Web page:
Rasipuram Krishnaswami Narayan (nuh-RI-yuhn) was born into a prosperous middle-class family on October 10, 1906, in Madras, India. There he spent his early years with his grandmother and uncle. Later he joined his parents, brothers, and sisters in the family home in Mysore. Mysore is probably the basis of his fictional city Malgudi, an Indian city as complex and as real as William Faulkner’s Yoknapatawpha County. Although according to his memoirs he was never particularly enthusiastic about academic work, Narayan attended a Lutheran mission school and Christian College High School (both in Madras) and in 1930 received his B.A. from Maharaja’s College (later the University of Mysore). He married in 1933; his wife, Rajam, gave birth to their only child, a daughter named Hema, in 1938. Rajam died of typhoid in 1939. Narayan never remarried.
Narayan began reporting for the Madras newspaper The Justice in 1933. After brief stints in teaching and journalism, he decided that he would be a fiction writer. His first novel, Swami and Friends, the comic story of two young Indian boys, was set in the fictional city that would make him famous. Yet the friend in England to whom Narayan had entrusted his manuscript could not find a publisher for it. In despair Narayan told his friend to destroy it. Instead, the friend took the manuscript to the writer Graham Greene, who was so impressed that he placed it with a publisher.
In his second book, The Bachelor of Arts, published two years later, Narayan takes a young man into a marriage, arranged, like the writer’s own, with the help of a horoscope. The Dark Room also deals with a marriage, but one far less happy than that of Narayan. When his own beloved young wife died of typhoid, Narayan faced a spiritual crisis; out of that crisis came the spiritual growth, the intellectual maturity, and the acceptance of life which would bring to Narayan new status as a writer. After his father’s death in 1937, Narayan began selling articles to magazines. That year, British novelist W. Somerset Maugham visited Mysore and read Narayan’s work. In 1938, Narayan received a government grant to write a travel book about Karnataka state, and this experience provided information for many future works. In 1939 he began writing stories for the Madras newspaper The Hindu. He began publishing his own periodical, Indian Thought, in 1941.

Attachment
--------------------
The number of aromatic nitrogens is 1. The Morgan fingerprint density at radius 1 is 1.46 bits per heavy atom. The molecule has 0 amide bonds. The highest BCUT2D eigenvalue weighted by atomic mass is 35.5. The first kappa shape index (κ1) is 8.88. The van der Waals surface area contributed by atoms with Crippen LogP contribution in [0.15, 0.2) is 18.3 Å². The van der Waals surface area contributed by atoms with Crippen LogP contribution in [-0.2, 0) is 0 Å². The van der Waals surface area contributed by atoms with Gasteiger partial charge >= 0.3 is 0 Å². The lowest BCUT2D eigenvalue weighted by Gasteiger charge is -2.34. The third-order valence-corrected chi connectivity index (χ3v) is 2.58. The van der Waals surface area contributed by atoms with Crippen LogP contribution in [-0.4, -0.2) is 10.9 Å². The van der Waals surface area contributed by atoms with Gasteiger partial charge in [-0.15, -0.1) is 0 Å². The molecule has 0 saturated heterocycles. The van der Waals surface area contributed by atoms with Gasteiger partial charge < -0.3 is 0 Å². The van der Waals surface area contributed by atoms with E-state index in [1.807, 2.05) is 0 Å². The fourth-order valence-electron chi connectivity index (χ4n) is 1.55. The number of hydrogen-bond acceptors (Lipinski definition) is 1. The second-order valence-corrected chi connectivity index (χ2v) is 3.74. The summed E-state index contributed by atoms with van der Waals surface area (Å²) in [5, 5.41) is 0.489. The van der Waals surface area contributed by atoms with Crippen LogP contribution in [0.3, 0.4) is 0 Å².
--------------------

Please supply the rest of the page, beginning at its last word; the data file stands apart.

The English Teacher, published in 1945, which tells the story of a teacher who loses his wife, is the first of Narayan’s major novels. Critics praised the work, which was both more unified and more profound than those which had preceded it. During the 1940’s, Narayan had also been developing his skill as a short-story writer. By 1943, he had published his first two books of short fiction, with another volume the next year. In the years that followed, Narayan’s name was to be seen increasingly in prestigious periodicals, and from time to time, his brief stories, most of which were set in Malgudi, were collected in volumes with intriguing names, such as An Astrologer’s Day, and Other Stories and A Horse and Two Goats, and Other Stories.
With Mr. Sampath, Narayan began the exploration of various Malgudi characters which was to be typical of his later novels. The printer in that book and the banyan-tree financial adviser-turned-moneylender in The Financial Expert alternate between success and disaster; finally, they discover that the only solution to life’s problems seems to be the pursuit of tranquillity. As a Rockefeller Foundation grant recipient in 1956, Narayan made his first visit to the United States, and the result was a revealing book of travel sketches, My Dateless Diary. Meanwhile, the novel which many critics consider his best appeared. Although The Guide is experimental in form, it resembles the other later novels in following the development of a single character, in this case, that of a trickster who comes out of prison to become a saint....
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